This is a little tongue in cheek but there’s an element of truth here. On Twitter you choose to connect with certain people because those people typically have one or more similar interests to you.
For a business and for many individuals there is a second reason to connect with people on Twitter aside from general interests. And that’s to network, promote or market yourself or your business.
But first, let’s focus on the basics of using Twitter because that’s the intention of this article.
To do this I’ve explained Twitter using a story around a character who we’ll call Bob. Bob’s new to Twitter and I think a LOT of people will associated with the initial part of this story. If you know someone who knows nothing about Twitter show them this article as it’ll definitely help.
So, let’s introduce Bob. Bob’s been on Facebook for years after his kids finally got him in to it but he’s not yet ventured on to Twitter. He keeps hearing about Twitter, “tweet” this, “retweet” that, so he decides to register.
So, Bob registers for Twitter. He sets up his account, adds profile & cover photos and fills out his biography. Twitter then says, “Hey Bob, here are a bunch of people you know so why don’t you follow them?”. So Bob follows them even though he’s also friends with them on Facebook. Once he’s followed his friends he also follows some celebrities as well, just for good measure. Bob is now using Twitter.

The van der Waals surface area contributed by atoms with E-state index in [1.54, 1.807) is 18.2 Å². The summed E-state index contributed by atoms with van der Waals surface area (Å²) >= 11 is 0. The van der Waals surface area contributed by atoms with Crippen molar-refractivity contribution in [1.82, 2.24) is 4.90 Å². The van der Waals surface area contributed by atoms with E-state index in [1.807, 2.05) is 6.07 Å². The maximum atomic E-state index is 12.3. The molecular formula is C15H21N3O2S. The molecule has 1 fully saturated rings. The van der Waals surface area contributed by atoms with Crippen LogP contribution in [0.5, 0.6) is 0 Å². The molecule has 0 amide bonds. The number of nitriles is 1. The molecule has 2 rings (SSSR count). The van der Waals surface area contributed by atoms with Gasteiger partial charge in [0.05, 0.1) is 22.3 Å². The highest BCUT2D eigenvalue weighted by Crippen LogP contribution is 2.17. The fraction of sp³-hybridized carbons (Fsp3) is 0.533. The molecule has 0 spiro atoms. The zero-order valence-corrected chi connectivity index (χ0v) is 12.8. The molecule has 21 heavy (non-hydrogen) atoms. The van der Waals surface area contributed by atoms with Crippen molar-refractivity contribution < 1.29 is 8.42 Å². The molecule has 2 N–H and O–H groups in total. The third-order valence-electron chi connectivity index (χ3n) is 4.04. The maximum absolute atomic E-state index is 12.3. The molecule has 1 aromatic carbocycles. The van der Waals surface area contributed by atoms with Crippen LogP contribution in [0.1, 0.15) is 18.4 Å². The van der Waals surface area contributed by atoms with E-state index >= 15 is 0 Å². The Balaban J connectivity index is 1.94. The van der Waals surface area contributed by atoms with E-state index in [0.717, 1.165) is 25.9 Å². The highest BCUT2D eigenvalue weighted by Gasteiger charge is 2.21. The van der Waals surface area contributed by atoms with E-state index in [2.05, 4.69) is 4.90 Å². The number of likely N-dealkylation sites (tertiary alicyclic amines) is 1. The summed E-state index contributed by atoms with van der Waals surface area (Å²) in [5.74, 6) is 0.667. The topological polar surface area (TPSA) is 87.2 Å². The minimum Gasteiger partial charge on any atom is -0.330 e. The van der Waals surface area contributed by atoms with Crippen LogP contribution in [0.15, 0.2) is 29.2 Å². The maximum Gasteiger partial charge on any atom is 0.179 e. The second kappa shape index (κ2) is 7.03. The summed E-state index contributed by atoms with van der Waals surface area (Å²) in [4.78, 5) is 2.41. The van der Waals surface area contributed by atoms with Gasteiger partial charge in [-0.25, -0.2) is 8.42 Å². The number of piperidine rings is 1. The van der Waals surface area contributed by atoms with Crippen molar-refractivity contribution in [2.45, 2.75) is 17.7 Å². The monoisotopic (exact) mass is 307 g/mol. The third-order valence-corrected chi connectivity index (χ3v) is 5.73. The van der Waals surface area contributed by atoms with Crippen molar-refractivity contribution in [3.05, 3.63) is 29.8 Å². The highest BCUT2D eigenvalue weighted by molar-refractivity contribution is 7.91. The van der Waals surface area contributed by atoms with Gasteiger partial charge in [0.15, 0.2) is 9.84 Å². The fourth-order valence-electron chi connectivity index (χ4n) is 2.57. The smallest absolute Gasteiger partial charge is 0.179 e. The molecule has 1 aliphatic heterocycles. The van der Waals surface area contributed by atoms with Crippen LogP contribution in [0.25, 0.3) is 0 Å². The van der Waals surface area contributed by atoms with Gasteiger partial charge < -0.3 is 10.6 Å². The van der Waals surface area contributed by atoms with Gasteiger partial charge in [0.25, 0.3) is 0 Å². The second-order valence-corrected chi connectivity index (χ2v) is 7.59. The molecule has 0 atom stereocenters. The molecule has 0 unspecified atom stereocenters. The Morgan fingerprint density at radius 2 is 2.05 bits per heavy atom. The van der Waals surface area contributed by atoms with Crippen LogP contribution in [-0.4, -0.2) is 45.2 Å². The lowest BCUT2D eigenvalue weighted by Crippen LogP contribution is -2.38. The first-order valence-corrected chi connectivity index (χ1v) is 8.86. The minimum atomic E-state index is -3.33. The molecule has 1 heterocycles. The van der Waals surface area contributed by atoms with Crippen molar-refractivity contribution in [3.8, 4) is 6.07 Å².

Follow. You can follow someone to see their tweets but they won’t see yours unless they decide to follow you back.
Bob posts a few messages (tweets) but after a few days Bob realises something. He’s reading his friends posting about the same things they’re posting on Facebook and he realises celebrities aren’t actually as interest as he first thought. Bob gets bored of Twitter.
Fortunately for Bob he then stumbles upon an article which explains how to use Twitter effectively & before he banishes Twitter to the memory he starts to use it a little differently.
In his spare time Bob coaches his son’s football team & whilst Bob had been enjoying it he realised that he wasn’t very experienced and could benefit from some help & fresh ideas. Bob had read that Twitter was great for connecting with like-minded people and had read that he could search for these people, in Bob’s case, other youth football coaches.